Omland, Silje Haukali; Nielsen, Patricia S; Gjerdrum, Lise M R

    2016-01-01

    Interaction between tumour survival tactics and anti-tumour immune response is a major determinant for cancer growth. Regulatory T cells (T-regs) contribute to tumour immune escape, but their role in basal cell carcinoma (BCC) is not understood. The fraction of T-regs among T cells was analysed...... by immunohistochemistry followed by automated image analysis in facial BCC, peritumoural skin and normal, buttock skin. Quantitative real-time PCR (qRT-PCR) was performed for FOXP3 and cytokines involved in T-reg attraction and T-cell activation. T-regs comprised 45% of CD4-cells surrounding BCC. FOXP3 was highly...

  15. Establishment and characterization of intraperitoneal xenograft models by co-injection of human tumor cells and extracellular matrix gel

    Science.gov (United States)

    YAO, YUQIN; ZHOU, YONGJUN; SU, XIAOLAN; DAI, LEI; YU, LIN; DENG, HONGXIN; GOU, LANTU; YANG, JINLIANG

    2015-01-01

    Establishing a feasible intraperitoneal (i.p.) xenograft model in nude mice is a good strategy to evaluate the antitumor effect of drugs in vivo. However, the manipulation of human cancer cells in establishing a stable peritoneal carcinomatosis model in nude mice is problematic. In the present study, the ovarian and colorectal peritoneal tumor models were successfully established in nude mice by co-injection of human tumor cells and extracellular matrix gel. In ovarian tumor models, the mean number tumor nodes was significantly higher in the experimental group (intraperitoneal tumor cell co-injection with ECM gel) compared with the PBS control group on the 30th day (21.0±3.0 vs. 3.6±2.5; P<0.05). The same results were observed in the colorectal peritoneal tumor models on the 28th day. The colorectal peritoneal tumor model was further used to evaluate the chemotherapy effect of irinotecan (CPT-11). The mean weight of peritoneal tumor nodes in CPT-11 treatment group was significantly less than that of the control group (0.81±0.16 vs. 2.18±0.21 g; P<0.05). The results confirmed the value of these i.p. xenograft models in nude mice as efficient and feasible tools for preclinical evaluation. PMID:26788149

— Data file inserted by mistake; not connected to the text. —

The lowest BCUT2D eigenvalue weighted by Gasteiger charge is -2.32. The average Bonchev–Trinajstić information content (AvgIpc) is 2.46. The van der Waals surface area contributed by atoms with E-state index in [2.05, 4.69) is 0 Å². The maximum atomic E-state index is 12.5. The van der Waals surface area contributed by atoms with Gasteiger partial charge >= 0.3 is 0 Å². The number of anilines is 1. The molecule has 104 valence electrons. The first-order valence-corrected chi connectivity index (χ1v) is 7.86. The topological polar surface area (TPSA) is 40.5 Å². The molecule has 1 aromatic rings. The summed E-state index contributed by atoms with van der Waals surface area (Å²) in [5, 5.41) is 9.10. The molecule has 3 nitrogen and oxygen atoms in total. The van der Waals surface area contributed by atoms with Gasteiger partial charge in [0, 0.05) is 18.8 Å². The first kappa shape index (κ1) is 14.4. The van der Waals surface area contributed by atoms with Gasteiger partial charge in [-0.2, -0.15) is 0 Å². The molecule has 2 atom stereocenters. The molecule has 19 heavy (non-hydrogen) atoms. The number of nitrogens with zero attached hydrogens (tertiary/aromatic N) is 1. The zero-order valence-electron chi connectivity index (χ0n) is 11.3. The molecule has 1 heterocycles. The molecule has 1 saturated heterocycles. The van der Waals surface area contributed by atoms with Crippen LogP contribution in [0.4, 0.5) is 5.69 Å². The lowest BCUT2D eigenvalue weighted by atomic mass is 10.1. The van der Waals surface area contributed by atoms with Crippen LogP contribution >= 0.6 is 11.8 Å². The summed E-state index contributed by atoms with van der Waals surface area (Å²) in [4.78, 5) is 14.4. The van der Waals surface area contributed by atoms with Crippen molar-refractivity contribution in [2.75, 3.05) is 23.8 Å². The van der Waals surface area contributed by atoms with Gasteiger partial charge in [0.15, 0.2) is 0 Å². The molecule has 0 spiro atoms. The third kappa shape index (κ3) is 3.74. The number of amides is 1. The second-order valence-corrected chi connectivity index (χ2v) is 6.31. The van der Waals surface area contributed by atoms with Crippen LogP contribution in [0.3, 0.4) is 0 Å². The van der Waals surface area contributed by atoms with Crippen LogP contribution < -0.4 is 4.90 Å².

16. [Compound K suppresses myeloid-derived suppressor cells in a mouse model bearing CT26 colorectal cancer xenograft].

    Science.gov (United States)

    Wang, Rong; Li, Yalin; Wang, Wuzhou; Zhou, Meijuan; Cao, Zhaohui

    2015-05-01

    To investigate the effect of ginseng-derived compound K (C-K) on apoptosis, immunosuppressive activity, and pro-inflammatory cytokine production of myeloid-derived suppressor cells (MDSCs) from mice bearing colorectal cancer xenograft. Flow-sorted bone marrow MDSCs from Balb/c mice bearing CT26 tumor xenograft were treated with either C-K or PBS for 96 h and examined for apoptosis with Annexin V/7-AAD, Cox-2 and Arg-1 expressions using qRT-PCR, and supernatant IL-1β, IL-6, and IL-17 levels with ELISA. C-K- or PBS-treated MDSCs were subcutaneously implanted along with CT26 tumor cells in WT Balb/c mice, and the tumor size and morphology were evaluated 21 days later. C-K treatment significantly increased the percentages of early and late apoptotic MDSCs in vitro (Pimmunosuppresive effect of MDSCs to inhibit tumor cell proliferation in mice, which suggests a new strategy of tumor therapy by targeting MDSCs.